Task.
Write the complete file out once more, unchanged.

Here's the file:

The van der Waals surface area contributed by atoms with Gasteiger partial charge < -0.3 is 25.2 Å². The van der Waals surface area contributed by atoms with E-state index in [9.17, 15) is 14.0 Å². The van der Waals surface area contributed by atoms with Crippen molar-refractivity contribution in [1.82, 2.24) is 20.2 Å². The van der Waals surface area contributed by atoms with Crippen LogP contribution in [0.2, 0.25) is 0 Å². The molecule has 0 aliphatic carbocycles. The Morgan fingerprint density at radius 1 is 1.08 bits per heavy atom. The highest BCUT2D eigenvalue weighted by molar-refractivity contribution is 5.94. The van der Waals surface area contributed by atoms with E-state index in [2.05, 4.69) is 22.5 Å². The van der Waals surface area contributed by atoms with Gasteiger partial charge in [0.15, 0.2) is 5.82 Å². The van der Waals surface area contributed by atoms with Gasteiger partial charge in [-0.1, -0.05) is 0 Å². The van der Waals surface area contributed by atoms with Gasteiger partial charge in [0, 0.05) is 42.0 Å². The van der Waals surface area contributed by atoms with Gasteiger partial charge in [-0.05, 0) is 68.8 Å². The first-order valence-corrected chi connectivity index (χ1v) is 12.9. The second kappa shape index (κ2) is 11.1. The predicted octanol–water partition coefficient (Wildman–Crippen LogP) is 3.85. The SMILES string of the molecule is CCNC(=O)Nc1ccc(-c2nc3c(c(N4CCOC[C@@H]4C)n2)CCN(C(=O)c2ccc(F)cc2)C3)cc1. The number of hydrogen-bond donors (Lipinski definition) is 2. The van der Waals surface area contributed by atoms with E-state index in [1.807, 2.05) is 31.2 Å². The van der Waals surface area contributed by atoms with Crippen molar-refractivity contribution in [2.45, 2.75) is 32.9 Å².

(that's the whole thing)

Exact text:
The van der Waals surface area contributed by atoms with Gasteiger partial charge < -0.3 is 25.2 Å². The van der Waals surface area contributed by atoms with E-state index in [9.17, 15) is 14.0 Å². The van der Waals surface area contributed by atoms with Crippen molar-refractivity contribution in [1.82, 2.24) is 20.2 Å². The van der Waals surface area contributed by atoms with Crippen LogP contribution in [0.2, 0.25) is 0 Å². The molecule has 0 aliphatic carbocycles. The Morgan fingerprint density at radius 1 is 1.08 bits per heavy atom. The highest BCUT2D eigenvalue weighted by molar-refractivity contribution is 5.94. The van der Waals surface area contributed by atoms with E-state index in [2.05, 4.69) is 22.5 Å². The van der Waals surface area contributed by atoms with Gasteiger partial charge in [0.15, 0.2) is 5.82 Å². The van der Waals surface area contributed by atoms with Gasteiger partial charge in [-0.1, -0.05) is 0 Å². The van der Waals surface area contributed by atoms with Gasteiger partial charge in [0, 0.05) is 42.0 Å². The van der Waals surface area contributed by atoms with Gasteiger partial charge in [-0.05, 0) is 68.8 Å². The first-order valence-corrected chi connectivity index (χ1v) is 12.9. The second kappa shape index (κ2) is 11.1. The predicted octanol–water partition coefficient (Wildman–Crippen LogP) is 3.85. The SMILES string of the molecule is CCNC(=O)Nc1ccc(-c2nc3c(c(N4CCOC[C@@H]4C)n2)CCN(C(=O)c2ccc(F)cc2)C3)cc1. The number of hydrogen-bond donors (Lipinski definition) is 2. The van der Waals surface area contributed by atoms with E-state index in [1.807, 2.05) is 31.2 Å². The van der Waals surface area contributed by atoms with Crippen molar-refractivity contribution in [2.45, 2.75) is 32.9 Å².